Roger slows down as he nears Dorothy. He stops and pushes his nostrils forward and up, obviously trying to sniff out the meaningful scent of the situation. We know from fossil skulls what shape the brain was. We can tell that the olfactory area of the brain was very large, indicating a keen sense of smell. We put that into the genome too. Dorothy must be giving off the scent of a sexually receptive female, because Roger moves forward, approaches the food, and eagerly eats, knowing she will allow it this time. Lana keeps lobbing in sheep all the while. When Roger has had his fill, he adroitly moves to Dorothy's rear and vigorously copulates with her.
It's exciting to watch.
I look over at Bud. He's a sturdy man of medium height, fifty years old, with greying black hair. He has an artificial right arm. He lost his limb working with farm equipment here at Cretaceous World more than a decade ago.
Bud winks at me and says, "Atta boy, Roger!"
I peek at Lana out of the corner of my eye. She's a thin, athletic woman of around thirty with a long blonde ponytail. She grew up on a ranch in Eastern Oregon near Pendleton, and she's a tough cookie. Her blue eyes look a little glassy with arousal now, but she stands perfectly still and just watches.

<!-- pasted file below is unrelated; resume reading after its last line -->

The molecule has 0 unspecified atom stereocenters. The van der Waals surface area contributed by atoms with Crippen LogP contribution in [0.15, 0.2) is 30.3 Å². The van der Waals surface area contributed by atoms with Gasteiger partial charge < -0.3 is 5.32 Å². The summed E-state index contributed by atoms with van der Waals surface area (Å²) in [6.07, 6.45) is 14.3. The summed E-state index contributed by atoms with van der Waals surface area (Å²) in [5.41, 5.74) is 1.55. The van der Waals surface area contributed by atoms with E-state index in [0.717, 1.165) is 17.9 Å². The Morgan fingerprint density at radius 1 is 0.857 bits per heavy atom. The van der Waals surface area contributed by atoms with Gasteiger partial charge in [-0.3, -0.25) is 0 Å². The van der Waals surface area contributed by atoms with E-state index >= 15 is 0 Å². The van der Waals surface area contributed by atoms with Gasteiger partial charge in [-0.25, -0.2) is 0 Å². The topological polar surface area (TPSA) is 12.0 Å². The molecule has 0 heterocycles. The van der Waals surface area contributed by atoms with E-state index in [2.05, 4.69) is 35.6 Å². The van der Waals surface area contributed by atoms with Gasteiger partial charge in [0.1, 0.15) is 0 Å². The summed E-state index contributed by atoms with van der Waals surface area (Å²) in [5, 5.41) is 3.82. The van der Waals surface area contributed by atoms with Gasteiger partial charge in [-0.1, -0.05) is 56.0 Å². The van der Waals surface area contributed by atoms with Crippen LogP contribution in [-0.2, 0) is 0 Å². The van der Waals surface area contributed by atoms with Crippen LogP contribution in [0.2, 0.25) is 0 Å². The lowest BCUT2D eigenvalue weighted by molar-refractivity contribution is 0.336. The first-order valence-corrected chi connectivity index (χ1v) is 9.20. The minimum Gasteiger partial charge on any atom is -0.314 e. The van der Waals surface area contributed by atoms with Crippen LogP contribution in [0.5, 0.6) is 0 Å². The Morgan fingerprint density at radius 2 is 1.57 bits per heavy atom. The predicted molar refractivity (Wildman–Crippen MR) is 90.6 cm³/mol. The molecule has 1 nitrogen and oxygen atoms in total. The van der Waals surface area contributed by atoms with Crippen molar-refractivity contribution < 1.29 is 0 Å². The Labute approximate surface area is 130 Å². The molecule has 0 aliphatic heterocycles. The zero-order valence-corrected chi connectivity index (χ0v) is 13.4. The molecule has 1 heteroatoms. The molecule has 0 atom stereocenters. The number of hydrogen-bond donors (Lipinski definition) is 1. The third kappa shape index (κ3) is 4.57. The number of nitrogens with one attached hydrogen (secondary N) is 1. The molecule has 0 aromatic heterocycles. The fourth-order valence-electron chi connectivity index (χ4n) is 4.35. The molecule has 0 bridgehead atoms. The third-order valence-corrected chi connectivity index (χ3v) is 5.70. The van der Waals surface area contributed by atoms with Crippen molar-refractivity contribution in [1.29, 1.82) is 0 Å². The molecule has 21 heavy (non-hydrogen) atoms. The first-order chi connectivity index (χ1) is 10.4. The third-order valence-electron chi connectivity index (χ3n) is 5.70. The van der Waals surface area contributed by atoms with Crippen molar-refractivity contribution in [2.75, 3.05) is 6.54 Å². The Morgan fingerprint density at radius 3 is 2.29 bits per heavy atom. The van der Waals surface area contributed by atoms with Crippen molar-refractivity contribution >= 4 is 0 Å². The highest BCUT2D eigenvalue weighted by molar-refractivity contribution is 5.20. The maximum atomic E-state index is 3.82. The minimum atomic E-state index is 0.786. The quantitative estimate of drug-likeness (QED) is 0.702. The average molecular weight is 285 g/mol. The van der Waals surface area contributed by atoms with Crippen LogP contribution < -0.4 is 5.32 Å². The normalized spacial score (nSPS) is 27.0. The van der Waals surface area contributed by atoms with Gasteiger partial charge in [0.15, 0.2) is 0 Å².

Dorothy will lay eggs, but they won't hatch. We can't handle a population increase in our dinosaurs. When one of them dies, we just make a new one. Our genetic engineers are real wizards. A T-rex would only live thirty years at most in the Cretaceous Period when its life was very violent. The fossil record shows many broken bones for T-rex, especially broken legs from falling down. Living this easy life here with us, Dorothy and Roger are expected to live much longer.
I leave Bud and Lana there to continue their work catapulting food into the T-rex pen. As I drive back to headquarters, I stop by the side of the private road where Skookum Creek runs right next to it. I look at the creek and recollect the meanings of the word "skookum" in the Chinook Jargon: strong, brave, a demon, a ghost, a spirit.
From a couple miles away now, I hear Dorothy roar again and then Roger. Skookum, yes, skookum indeed.
Becky's luminous green eyes enchant people. They enchant me. I'm standing in five-foot water, holding her in my arms, gazing languidly into the liquid pools of her enchanting green eyes.
After I left Bud and Lana, I returned to the residence.
That's what we call it, "the residence." It refers to the palatial edifice that Becky and I are privileged to inhabit as the reigning executives who guide the complex corporate entity known as Cretaceous World.
I took the long way home to the residence, since I was just basically checking on our daily operations, keeping in touch with what was going on at our vast amusement park full of genetically engineered dinosaurs.